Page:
As shares enjoyed another spectacular surge, the life sector wilted after a study for the Securities and Investments Board concluded that the quality of pension advice was even lower than suspected.
According to the report, it was possible that proper procedures were followed in only 9 per cent of switches from occupational to personal pension schemes.
The sector, already under the whip of SIB investigations, was by far the worst-performing corner of the market.
Legal & General tumbled 18p to 505p; Lloyds Abbey Life 19p to 412p; and Prudential Corporation 9p to 345p. Some of the composite insurance firms were also hit, with Commerical Union off 6p to 648p.
Since the SIB disquiet surfaced early last week, L&G has fallen 27p, LAL 37p and the Pru 15.5p.
The rest of the market was in ebullient form. In busy trading, the FT-SE 100 index soared 32.4 points to 3,311.2 and the supporting FT-SE 250 index reached its fifth consecutive high, up 42.6 to 3,674.1.
The latest example of the market's traditional festive cheer was achieved in busy trading with turnover hitting 923 million shares.
The inflation figures, continuing hopes of lower interest rates and the irrepressible influence of futures activity kept the cash market on the boil. But conditions were squeezed with today's expiry of the December option series likely to have made a considerable impact.
British Petroleum was again a significant feature, continuing to respond to this week's investment meetings.
At one time the shares were up 14p. They closed 9.5p higher at 342.5p with Seaq putting volume at 24 million.
Rank Organisation, emerging as one of the favourite blue chip tips for 1994, climbed 24p to 959p.
Utilities remained in demand, largely on yield considerations. Shares sensitive to interest rates were particularly strong. But the Kingfisher stores group was an exception. Worries about figures from Darty, its French offshoot, did the damage, lowering the shares 15p to 710p.
BPB Industries, the old British Plaster Board, improved 9p to 333p as Societe Generale Strauss Turnbull said buy. Analyst Simon Brown believes plaster board prices can be increased without damaging volume. He sees profits this year rising from pounds 57.5m to pounds 90m; climbing to pounds 115m next and then to pounds 150m.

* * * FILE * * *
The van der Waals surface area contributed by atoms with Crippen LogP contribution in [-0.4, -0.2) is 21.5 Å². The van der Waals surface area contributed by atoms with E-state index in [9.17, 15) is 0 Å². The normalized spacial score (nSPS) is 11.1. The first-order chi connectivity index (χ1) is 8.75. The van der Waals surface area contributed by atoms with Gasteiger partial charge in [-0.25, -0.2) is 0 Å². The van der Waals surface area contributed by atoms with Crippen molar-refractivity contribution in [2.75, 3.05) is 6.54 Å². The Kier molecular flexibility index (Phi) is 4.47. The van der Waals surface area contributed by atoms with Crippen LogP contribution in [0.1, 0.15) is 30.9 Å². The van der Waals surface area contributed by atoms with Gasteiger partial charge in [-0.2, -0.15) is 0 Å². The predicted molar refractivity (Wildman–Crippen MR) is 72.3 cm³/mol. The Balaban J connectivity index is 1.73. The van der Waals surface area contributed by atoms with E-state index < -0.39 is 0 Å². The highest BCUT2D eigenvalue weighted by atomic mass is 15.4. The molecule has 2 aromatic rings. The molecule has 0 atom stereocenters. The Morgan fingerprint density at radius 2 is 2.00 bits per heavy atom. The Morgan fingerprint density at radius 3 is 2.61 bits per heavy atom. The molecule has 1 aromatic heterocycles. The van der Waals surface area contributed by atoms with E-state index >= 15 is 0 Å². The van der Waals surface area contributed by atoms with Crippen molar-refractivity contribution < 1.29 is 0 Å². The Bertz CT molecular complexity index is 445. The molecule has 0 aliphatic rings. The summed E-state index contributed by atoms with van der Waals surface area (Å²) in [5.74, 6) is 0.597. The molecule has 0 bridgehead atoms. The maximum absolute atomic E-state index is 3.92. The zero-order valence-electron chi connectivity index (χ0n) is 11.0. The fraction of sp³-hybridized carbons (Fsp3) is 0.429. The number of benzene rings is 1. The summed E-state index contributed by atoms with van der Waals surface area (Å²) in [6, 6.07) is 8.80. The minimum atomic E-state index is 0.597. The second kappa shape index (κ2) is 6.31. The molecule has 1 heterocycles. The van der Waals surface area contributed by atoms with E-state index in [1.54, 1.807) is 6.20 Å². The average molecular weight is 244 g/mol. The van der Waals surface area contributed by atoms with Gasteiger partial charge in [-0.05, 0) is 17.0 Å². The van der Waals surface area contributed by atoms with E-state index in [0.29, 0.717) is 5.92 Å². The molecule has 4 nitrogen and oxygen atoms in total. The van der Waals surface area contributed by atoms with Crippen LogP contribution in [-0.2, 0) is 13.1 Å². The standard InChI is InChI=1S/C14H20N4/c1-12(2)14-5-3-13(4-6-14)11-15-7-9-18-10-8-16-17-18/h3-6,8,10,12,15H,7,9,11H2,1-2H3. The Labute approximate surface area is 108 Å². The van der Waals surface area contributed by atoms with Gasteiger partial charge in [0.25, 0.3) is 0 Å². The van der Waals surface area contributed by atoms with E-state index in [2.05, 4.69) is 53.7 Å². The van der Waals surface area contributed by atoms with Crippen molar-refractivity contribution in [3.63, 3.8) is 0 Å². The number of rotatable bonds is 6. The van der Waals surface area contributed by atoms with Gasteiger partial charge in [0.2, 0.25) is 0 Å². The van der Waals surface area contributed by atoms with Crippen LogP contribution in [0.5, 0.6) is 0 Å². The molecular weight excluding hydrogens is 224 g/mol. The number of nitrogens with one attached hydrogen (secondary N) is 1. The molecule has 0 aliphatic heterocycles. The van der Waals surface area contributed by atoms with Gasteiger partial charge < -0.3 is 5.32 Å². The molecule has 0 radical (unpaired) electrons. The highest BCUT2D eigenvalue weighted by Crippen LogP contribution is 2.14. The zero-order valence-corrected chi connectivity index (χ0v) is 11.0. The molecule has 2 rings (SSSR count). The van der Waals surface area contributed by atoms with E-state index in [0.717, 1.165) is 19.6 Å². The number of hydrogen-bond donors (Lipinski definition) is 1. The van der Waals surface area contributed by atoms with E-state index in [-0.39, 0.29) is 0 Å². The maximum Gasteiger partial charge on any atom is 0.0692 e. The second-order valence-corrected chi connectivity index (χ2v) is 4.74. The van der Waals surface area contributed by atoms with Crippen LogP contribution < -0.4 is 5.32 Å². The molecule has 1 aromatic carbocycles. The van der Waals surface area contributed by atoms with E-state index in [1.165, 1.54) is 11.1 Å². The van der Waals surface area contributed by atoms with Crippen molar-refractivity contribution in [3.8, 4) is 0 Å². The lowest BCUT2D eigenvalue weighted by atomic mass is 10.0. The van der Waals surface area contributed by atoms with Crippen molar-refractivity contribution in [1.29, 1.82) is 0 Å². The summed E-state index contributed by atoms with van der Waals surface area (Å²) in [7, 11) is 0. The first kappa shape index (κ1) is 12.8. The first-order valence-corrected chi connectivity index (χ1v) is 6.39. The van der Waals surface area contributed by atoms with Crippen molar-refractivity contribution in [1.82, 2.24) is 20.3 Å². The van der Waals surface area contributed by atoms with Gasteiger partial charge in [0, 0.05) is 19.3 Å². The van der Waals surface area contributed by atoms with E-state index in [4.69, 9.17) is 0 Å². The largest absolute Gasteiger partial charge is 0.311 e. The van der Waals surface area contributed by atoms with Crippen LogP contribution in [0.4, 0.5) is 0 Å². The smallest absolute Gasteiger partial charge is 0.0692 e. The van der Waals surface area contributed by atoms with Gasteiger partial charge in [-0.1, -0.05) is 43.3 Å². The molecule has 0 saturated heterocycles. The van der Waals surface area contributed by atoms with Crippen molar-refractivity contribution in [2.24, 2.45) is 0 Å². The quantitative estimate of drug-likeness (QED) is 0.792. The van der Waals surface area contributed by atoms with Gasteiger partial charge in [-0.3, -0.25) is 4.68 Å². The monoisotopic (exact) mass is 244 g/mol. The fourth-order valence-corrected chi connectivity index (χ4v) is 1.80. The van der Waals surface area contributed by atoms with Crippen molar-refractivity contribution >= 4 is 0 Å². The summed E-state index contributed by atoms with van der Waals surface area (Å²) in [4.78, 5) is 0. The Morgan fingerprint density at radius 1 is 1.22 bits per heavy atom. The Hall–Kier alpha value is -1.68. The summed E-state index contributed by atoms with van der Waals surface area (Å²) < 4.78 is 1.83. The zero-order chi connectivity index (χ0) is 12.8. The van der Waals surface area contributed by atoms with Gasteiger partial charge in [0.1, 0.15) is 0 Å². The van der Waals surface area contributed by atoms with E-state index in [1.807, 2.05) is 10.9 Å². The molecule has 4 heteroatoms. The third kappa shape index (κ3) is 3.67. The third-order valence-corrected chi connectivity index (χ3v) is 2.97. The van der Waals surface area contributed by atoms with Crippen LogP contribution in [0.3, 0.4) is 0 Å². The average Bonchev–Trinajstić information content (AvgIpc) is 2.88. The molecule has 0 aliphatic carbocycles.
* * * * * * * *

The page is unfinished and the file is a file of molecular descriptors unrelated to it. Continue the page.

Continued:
Supermarket shares continued their hesitant recovery, with Tesco up 9.5p to 223p. Asda, reporting today, edged ahead 1p to 55p.
Most banks made headway although National Westminster felt the impact of a downgrading from rival Barclays de Zoete Wedd, which has lowered its expectations from pounds 1bn to pounds 950m and from pounds 1.53bn to pounds 1.4bn. The shares tumbled 16p to 581p.
Mirror Group Newspapers improved 3p to 162p as the US investment group FMR said it had acquired nearly 2.5 million shares, lifting its stake to 6.01 per cent.
Signet, ruffled lately by worries of poor trading, put on 1p to 18.5p. South Africans Julian Treger and Brian Myerson, who were deeply involved in the revised Greycoat property rescue, have lifted their preference stake in the former Ratners jewellery chain to 8.52 per cent.
Cookson, the industrial group, improved 6p to 224p. BZW is holding this year's forecast at pounds 8.5m but lowering next year's by pounds 5m to pounds 113m. It continues, however, to recommend the shares.
Arjo Wiggins Appleton fell 23p to 226p on the departure of director Gordon Bond; a profit warning clipped Harrisons & Crosfield, the chemical and timber group, 9p to 195p.
B Elliott, the machine tool group restructured last year, gained 3p to 69p as it said it would resume payments and pay off the arrears on its 3.15 per cent redeemable preference shares.
Manders, splashing out pounds 26.65m for some of Croda International's ink business, jumped 14p to 350p. The deal is seen as hastening the sale of its Manders shopping complex in Wolverhampton.
Essex Furniture rose 10p to 160p on the Jim Slater recommendation.
Rhino, the video games group, shaded 1p to 65p. Its rights issue enjoyed a 94.7 per cent take-up. The 1.6 million rump was placed by Panmure Gordon at 63p.
PG also placed 1.7 million shares of Oriflame International, the cosmetic group, at 332p; the shares fell 5p to 319p.
Nu-Swift Industries, the fire protection group, jumped 50p to 400p on the bid for full control from European Fire Protection.
Insurance broker Nelson Hunt, placed at 140p, closed at 143p.
Ennex International rose 2p to 12p. It has a gold deposit in Scotland and, with a Canadian partner, is seeking base metal in Ireland.
Another record performance: the FT-SE 100 index climbed 32.4 points to 3,311.2 and the FT-SE 250 index 42.6 to 3,674.1. Volume was 923 million shares from 32,467 deals. The account ends on 31 December. Government stocks were higher by up to half-a-point.
More than 23 per cent of Abbeycrest, the jewellery group, was placed at 72p by Panmure Gordon. Chris Dear, a director who retires next year, sold 5.4 million with most going to institutions, although other directors acquired 50,000. About 70 per cent of the capital is now held by the public. Profits are expected to emerge at pounds 1.75m against pounds 1.3m. The shares fell 4p to 79p.
Cementone, the building materials group, is today expected to obtain a listing via the reverse takeover of Multitrust, the shell chaired by Andrew Perloff. The group's biggest shareholder and deputy chairman is Vijay Mallya, the Indian entrepreneur who heads United Breweries. Roger Regan, chairman of Spring Ram, is also on the board. It could be valued at pounds 20m at launch.